They say that it’s not the destination, but the journey that matters. And if that’s true, then how we get to the crags—including the packs we use to shuttle our gear—matters just as much as the climbing itself.
OK, that’s total bullshit … But can you come up with a better introduction for the slew of new cragging packs to drop on the climbing market this season? I didn’t think so …
There are a bunch of new and interesting offerings in the category of “cragging pack,” which, in my mind, describes a pack that somehow primarily caters to a situation in which you and all your gear will spend most of the day laying in the dirt beneath your warm-ups and projects as you snack on sporty goos, recite and pantomime beta, and watch climbers who are much better than you have all the fun.
A good cragging pack, to me, should be easy to pack and unpack; fit everything, including a rope; and keep your gear well-organized and out of the dirt.
Over the last six months, I’ve had the opportunity to test three new—and very different—cragging packs: the Black Diamond Pipe Dream 45, the Trango Crag Pack, and the Patagonia Cragsmith. I’d recommend any of these packs—all three are solid, and all have pluses and minuses. Here’s the deal:
Black Diamond Pipe Dream 45
The Pipe Dream is a big rectangle of thin foam—similar to but thinner than a spot pad. It folds up to hold all of your cragging gear when closed, and it doubles as a place to sit/lie for you, your dog, or even your infant whose diaper needs changing when it’s opened up flat.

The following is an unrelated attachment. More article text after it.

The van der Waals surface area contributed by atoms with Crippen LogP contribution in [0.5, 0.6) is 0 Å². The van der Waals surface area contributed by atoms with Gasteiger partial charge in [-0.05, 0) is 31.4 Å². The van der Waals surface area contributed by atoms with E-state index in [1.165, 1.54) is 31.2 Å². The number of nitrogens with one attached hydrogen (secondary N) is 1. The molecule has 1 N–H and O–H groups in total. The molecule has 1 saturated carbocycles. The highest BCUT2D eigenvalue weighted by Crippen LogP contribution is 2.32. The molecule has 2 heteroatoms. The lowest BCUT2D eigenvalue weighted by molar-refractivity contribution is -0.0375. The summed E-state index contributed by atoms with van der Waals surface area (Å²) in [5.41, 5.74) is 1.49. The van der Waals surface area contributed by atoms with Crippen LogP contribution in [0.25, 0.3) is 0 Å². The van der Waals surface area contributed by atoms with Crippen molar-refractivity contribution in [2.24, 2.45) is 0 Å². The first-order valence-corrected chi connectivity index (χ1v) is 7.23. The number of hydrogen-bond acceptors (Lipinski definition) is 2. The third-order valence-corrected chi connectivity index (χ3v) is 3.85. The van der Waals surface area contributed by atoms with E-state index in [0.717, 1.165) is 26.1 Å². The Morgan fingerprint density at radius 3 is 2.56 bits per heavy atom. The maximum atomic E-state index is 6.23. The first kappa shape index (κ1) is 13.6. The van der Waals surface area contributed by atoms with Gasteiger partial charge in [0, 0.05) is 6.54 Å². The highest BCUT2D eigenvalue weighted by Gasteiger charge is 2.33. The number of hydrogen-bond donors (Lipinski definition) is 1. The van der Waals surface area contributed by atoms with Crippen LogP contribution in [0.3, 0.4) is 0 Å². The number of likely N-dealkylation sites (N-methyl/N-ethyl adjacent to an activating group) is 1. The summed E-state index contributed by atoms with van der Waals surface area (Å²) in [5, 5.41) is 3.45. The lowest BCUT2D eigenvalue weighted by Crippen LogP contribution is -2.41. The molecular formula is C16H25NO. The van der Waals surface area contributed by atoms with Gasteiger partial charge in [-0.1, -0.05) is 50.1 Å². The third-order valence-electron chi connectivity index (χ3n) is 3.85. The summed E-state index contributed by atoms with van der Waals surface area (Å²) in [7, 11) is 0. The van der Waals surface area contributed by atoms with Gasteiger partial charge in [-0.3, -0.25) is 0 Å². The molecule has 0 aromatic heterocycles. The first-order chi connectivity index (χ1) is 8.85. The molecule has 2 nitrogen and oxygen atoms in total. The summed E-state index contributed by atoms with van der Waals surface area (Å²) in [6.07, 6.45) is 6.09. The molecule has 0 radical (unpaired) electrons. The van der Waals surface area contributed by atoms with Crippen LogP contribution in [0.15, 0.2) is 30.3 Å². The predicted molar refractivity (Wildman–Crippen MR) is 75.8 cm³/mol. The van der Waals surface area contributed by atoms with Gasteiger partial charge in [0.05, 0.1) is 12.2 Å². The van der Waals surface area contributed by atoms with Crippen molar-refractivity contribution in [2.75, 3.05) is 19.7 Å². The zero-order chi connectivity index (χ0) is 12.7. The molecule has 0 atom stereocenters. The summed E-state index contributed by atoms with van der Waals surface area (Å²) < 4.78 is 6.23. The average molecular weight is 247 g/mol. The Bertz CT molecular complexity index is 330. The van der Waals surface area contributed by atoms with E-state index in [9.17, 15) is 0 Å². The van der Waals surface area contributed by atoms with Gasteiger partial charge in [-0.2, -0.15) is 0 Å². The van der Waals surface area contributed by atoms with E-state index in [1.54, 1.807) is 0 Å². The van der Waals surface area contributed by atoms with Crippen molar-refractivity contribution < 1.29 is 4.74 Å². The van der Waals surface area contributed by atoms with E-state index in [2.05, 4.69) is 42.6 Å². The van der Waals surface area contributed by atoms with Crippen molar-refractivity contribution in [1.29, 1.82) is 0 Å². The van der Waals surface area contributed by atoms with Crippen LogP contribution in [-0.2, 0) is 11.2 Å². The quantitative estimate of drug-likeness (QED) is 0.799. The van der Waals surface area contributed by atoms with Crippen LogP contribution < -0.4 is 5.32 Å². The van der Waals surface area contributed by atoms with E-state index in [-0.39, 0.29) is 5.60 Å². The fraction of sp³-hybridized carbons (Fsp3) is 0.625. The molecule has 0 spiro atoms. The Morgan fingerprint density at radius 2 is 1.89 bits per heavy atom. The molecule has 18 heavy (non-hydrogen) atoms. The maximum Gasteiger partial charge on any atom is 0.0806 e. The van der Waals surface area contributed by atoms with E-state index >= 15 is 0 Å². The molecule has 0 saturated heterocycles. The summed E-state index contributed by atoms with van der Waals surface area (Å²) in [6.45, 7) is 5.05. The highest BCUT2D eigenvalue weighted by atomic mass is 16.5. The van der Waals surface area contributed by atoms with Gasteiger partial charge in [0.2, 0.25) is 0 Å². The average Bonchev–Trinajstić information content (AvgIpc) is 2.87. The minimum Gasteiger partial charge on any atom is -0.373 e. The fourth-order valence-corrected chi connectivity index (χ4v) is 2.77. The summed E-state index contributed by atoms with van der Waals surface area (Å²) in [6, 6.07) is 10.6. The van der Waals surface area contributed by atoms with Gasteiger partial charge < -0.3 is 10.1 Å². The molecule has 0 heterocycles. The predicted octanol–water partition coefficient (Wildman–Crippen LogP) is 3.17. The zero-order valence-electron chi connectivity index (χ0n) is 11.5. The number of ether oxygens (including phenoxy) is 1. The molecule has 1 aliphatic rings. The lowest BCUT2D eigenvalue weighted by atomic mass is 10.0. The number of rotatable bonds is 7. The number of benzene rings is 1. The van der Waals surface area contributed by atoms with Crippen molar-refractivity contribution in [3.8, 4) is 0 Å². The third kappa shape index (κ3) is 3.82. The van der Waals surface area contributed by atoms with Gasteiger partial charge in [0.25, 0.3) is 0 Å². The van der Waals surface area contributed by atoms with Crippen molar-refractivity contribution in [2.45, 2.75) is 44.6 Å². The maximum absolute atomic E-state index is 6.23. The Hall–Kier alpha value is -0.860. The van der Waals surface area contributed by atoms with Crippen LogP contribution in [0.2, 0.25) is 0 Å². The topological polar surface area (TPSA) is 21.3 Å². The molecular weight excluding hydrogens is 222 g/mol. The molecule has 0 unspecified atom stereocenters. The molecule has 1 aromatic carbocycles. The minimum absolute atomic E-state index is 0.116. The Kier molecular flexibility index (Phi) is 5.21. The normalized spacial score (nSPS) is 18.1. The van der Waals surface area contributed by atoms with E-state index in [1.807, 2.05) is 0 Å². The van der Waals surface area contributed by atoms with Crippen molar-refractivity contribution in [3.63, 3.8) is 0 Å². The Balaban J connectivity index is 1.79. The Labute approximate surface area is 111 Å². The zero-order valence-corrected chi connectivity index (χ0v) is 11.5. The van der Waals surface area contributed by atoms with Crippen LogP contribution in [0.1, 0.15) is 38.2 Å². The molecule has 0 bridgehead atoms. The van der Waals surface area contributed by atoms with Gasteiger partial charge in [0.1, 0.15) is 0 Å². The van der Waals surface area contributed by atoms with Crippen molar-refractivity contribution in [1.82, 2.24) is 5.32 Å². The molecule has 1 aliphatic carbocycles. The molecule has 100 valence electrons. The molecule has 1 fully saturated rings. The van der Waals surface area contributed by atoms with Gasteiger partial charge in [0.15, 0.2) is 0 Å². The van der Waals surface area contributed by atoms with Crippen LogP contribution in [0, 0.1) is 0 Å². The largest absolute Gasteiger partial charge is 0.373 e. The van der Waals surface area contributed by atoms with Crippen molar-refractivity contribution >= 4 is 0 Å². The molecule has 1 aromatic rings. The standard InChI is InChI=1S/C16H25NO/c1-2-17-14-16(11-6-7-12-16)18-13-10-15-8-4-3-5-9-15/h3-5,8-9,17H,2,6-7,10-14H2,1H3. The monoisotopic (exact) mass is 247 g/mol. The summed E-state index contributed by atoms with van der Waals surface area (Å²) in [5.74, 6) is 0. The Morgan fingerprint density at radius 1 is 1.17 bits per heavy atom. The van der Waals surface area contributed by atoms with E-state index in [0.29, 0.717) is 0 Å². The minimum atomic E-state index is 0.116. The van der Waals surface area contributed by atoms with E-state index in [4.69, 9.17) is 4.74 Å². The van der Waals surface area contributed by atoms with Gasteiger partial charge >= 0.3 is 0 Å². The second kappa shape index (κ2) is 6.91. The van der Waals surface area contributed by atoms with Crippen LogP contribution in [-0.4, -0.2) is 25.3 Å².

What I love about the Pipe Dream is just how much stuff it carries, and how it quickly it is to pack and/or unpack said stuff. The Pipe Dream also wins honors among these three packs as being the best at carrying heavier loads.
I found the shoulder straps comfy with good weight distribution, especially if you pack the interior correctly by putting the heavy rope at the bottom and keeping lighter items (down jacket) up top. And the foam itself was stiff enough to handle a heavy load.
There’s a pack lid with two zippered pockets that holds valuable and miscellaneous items. What’s nice about this lid is that it’s easy to detach it from the pack, though I never took advantage of this function myself.
The best part of the Pipe Dream, however, is that it provides you a nice place to sit, stretch or put on your shoes before climbing. Especially on hot, listless summer days, up in the namesake Pipe Dream of Maple Canyon, for example, this feature is quite valuable.